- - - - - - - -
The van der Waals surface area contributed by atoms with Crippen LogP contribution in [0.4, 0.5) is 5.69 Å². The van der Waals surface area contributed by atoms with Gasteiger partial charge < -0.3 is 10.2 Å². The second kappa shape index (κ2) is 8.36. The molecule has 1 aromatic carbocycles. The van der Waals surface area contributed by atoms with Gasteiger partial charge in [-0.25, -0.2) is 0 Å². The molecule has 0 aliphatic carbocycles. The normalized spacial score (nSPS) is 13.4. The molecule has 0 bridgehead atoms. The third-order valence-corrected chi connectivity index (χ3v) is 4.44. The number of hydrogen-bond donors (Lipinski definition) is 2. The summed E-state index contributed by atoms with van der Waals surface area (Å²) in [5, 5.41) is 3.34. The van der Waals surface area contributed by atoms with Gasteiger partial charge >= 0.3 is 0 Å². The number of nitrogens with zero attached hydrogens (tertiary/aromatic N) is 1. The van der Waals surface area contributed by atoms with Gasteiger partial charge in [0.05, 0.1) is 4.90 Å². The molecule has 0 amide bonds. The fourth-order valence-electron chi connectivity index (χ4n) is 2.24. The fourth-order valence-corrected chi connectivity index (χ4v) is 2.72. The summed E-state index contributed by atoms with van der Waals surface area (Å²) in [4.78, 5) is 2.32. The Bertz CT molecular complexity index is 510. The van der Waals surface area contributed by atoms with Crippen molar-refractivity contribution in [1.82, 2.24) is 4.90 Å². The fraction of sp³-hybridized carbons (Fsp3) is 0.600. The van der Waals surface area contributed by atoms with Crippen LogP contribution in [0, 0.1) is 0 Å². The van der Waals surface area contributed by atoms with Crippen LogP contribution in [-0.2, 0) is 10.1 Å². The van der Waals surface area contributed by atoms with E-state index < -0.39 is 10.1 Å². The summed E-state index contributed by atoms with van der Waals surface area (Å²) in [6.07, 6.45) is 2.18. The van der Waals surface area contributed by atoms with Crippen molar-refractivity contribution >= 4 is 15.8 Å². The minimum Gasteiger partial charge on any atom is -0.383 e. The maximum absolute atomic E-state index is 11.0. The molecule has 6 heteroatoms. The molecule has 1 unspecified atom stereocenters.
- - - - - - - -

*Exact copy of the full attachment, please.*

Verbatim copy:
The van der Waals surface area contributed by atoms with Crippen LogP contribution in [0.4, 0.5) is 5.69 Å². The van der Waals surface area contributed by atoms with Gasteiger partial charge < -0.3 is 10.2 Å². The second kappa shape index (κ2) is 8.36. The molecule has 1 aromatic carbocycles. The van der Waals surface area contributed by atoms with Gasteiger partial charge in [-0.25, -0.2) is 0 Å². The molecule has 0 aliphatic carbocycles. The normalized spacial score (nSPS) is 13.4. The molecule has 0 bridgehead atoms. The third-order valence-corrected chi connectivity index (χ3v) is 4.44. The number of hydrogen-bond donors (Lipinski definition) is 2. The summed E-state index contributed by atoms with van der Waals surface area (Å²) in [5, 5.41) is 3.34. The van der Waals surface area contributed by atoms with Gasteiger partial charge >= 0.3 is 0 Å². The number of nitrogens with zero attached hydrogens (tertiary/aromatic N) is 1. The van der Waals surface area contributed by atoms with Gasteiger partial charge in [0.05, 0.1) is 4.90 Å². The molecule has 0 amide bonds. The fourth-order valence-electron chi connectivity index (χ4n) is 2.24. The fourth-order valence-corrected chi connectivity index (χ4v) is 2.72. The summed E-state index contributed by atoms with van der Waals surface area (Å²) in [4.78, 5) is 2.32. The Bertz CT molecular complexity index is 510. The van der Waals surface area contributed by atoms with Crippen molar-refractivity contribution in [1.82, 2.24) is 4.90 Å². The fraction of sp³-hybridized carbons (Fsp3) is 0.600. The van der Waals surface area contributed by atoms with Crippen LogP contribution in [0, 0.1) is 0 Å². The van der Waals surface area contributed by atoms with Crippen LogP contribution in [-0.2, 0) is 10.1 Å². The van der Waals surface area contributed by atoms with E-state index < -0.39 is 10.1 Å². The summed E-state index contributed by atoms with van der Waals surface area (Å²) in [6.07, 6.45) is 2.18. The van der Waals surface area contributed by atoms with Crippen molar-refractivity contribution >= 4 is 15.8 Å². The minimum Gasteiger partial charge on any atom is -0.383 e. The maximum absolute atomic E-state index is 11.0. The molecule has 6 heteroatoms. The molecule has 1 unspecified atom stereocenters.